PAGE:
The value of the bank's impaired loans plummeted 98%
A precipitous drop in impaired loans has helped National Australia Bank post cash earnings of $1.65 billion for the December quarter, a 47% spike from the quarterly average in the second half of 2020.
However, cash earnings for the December quarter were flat on the previous corresponding period, according to a report by The Australian. Unaudited statutory profit was $1.7 billion.
The value of NAB’s impaired loans plummeted to $15 million, down 98% from the previous quarterly average. This reflected top-ups and forward-looking adjustments in the second half that didn’t recur in the last quarter, according to The Australian.
NAB chief executive Ross McEwan said the bank’s underlying performance has been sound.
“Improving economic and health outcomes in Australia and New Zealand are encouraging, as are the reductions we are seeing in deferral balances,” he said. “However, there are still a number of uncertainties requiring further clarity. These include the impact on customers of ongoing health alerts and measures put in place to contain the spread of COVID-19, and the wind-down of deferral and JobKeeper programs. Supporting customers and keeping the bank safe through this period remain our priorities.”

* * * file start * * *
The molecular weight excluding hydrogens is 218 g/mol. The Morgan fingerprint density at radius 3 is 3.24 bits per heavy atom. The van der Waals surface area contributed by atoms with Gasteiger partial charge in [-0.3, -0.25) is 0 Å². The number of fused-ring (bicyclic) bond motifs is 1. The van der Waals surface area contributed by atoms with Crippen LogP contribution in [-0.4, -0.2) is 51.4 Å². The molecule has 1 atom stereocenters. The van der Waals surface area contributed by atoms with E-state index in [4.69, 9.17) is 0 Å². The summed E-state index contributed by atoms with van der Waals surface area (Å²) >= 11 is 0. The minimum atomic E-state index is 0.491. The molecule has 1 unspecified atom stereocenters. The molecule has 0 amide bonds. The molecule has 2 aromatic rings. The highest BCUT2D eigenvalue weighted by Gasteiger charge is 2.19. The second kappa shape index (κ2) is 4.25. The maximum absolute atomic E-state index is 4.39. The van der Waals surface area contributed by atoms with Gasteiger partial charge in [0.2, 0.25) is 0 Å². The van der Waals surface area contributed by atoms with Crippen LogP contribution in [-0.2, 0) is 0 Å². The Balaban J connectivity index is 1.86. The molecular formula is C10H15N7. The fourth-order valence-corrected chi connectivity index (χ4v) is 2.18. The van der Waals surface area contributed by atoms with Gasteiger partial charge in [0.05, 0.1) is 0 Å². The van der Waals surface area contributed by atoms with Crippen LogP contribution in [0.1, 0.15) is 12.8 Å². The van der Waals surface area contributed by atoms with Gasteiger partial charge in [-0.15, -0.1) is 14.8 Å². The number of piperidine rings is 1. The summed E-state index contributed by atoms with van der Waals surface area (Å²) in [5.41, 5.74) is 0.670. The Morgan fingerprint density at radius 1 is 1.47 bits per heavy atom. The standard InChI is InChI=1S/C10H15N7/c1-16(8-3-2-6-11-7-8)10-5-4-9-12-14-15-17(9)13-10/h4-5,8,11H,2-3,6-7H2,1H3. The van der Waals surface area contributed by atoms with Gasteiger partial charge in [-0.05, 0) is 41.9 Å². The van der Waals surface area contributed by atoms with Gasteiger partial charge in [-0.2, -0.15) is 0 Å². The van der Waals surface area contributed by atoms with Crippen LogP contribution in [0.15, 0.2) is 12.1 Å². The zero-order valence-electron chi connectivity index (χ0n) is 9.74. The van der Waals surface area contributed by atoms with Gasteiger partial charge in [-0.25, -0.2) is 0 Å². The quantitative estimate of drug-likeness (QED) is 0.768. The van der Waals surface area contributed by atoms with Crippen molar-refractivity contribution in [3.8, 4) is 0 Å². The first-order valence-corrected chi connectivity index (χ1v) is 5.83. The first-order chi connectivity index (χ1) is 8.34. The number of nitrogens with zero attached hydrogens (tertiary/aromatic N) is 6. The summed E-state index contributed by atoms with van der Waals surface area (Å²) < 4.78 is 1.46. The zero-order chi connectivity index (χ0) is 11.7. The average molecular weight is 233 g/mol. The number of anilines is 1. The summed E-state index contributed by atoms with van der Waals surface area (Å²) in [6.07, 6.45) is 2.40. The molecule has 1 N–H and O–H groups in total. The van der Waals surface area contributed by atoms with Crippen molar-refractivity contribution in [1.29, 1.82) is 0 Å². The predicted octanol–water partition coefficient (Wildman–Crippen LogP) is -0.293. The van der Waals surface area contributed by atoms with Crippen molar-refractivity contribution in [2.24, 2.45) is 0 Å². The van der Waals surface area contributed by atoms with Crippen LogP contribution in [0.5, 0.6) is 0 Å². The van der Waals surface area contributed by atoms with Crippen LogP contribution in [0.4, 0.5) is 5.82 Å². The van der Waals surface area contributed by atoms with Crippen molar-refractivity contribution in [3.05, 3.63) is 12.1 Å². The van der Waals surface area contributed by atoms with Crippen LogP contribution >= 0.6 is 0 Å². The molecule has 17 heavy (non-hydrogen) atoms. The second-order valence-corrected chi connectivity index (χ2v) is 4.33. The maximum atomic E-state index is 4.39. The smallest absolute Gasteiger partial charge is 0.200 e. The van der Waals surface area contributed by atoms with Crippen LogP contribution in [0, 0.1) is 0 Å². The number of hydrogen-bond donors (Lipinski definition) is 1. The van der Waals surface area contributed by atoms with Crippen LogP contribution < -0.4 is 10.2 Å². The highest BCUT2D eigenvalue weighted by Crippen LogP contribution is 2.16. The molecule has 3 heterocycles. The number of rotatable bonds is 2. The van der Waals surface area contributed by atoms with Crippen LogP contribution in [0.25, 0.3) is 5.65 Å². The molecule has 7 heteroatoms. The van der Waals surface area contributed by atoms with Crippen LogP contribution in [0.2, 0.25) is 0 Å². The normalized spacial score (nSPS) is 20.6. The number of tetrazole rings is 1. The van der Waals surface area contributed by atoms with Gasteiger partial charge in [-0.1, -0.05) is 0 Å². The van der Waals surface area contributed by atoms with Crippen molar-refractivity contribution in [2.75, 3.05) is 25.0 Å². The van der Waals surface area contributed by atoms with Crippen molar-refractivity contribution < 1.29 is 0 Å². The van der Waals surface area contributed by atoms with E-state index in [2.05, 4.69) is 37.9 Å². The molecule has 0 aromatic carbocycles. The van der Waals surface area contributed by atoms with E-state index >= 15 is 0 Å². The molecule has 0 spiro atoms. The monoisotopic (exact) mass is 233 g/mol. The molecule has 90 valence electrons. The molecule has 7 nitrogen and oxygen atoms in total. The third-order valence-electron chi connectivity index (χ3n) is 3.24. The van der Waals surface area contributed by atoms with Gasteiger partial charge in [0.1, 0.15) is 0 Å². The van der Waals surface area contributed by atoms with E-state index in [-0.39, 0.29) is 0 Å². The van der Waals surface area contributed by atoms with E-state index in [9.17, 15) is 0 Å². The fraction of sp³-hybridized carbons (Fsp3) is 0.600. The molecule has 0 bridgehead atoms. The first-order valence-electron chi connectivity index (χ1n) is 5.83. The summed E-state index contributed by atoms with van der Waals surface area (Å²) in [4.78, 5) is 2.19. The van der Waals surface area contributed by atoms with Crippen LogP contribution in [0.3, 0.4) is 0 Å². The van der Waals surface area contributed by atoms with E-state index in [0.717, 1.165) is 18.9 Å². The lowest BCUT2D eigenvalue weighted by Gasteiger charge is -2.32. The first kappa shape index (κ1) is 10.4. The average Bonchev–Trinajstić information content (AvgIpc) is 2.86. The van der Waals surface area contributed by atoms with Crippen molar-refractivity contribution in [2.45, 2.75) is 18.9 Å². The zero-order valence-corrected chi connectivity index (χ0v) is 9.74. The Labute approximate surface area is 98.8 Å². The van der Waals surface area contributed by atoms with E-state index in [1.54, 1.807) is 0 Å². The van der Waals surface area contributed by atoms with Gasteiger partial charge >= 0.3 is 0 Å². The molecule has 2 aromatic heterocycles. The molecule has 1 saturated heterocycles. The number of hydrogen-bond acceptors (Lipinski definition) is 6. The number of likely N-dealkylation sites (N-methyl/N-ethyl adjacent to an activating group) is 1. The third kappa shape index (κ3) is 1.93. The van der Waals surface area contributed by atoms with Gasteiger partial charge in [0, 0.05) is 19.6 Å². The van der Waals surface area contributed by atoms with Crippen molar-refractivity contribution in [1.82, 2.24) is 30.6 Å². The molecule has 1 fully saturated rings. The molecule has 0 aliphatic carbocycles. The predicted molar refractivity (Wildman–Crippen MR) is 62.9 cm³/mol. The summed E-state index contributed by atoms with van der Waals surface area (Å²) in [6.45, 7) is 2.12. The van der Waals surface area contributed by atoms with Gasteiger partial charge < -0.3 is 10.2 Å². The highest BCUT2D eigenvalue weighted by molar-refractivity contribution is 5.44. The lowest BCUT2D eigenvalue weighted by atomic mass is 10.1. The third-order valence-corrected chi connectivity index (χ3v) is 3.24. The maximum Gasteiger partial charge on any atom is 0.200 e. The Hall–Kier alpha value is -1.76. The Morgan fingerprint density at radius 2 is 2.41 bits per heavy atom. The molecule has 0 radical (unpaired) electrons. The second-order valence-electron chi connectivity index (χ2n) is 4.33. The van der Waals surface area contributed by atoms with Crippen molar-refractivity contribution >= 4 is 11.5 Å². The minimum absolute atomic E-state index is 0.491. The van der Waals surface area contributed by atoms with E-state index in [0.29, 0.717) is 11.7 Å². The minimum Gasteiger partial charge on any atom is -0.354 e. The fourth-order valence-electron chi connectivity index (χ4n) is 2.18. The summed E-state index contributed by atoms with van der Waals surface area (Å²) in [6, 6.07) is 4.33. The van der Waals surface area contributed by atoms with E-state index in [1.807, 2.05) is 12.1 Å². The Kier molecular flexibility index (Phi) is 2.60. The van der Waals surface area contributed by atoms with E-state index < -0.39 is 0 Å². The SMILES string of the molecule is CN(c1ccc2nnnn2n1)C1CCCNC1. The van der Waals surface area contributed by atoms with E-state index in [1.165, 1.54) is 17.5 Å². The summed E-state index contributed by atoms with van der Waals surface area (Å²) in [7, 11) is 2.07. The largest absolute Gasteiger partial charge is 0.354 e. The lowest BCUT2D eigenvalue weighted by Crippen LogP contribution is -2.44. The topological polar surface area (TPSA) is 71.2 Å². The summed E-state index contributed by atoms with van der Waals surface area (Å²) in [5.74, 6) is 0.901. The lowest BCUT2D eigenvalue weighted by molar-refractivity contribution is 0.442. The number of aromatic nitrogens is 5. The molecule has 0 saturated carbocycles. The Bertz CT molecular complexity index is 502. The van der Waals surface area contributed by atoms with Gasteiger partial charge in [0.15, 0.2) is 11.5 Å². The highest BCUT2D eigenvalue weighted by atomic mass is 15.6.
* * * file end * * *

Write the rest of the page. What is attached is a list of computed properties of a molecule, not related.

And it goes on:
NAB’s cash profit beat expectations due to the lowest credit impairment charges since the major bank began quarterly reporting in 2008, as well as its smallest annualised charge since 1980, according to UBS analyst Jon Mott.
“With a vastly experienced management team, a strong balance sheet and leverage to a business recovery, we retain our buy rating on NAB,” Mott said in a client note.
NAB has also been largely successful in moving COVID-deferred loans back to a paying basis. By the end of 2020, home-loan deferrals had fallen to $2 billion, and business-loan deferrals had dropped to $1 billion. That’s down from peak balances of $38 billion for home loans and $19 billion for business loans, The Australian reported.
NAB said that current asset quality trends for customers coming off deferrals were worse that for the total portfolio, but better than expected for this stage. As of Feb. 3, more than 90% of the balance of deferred loans had resumed repayments.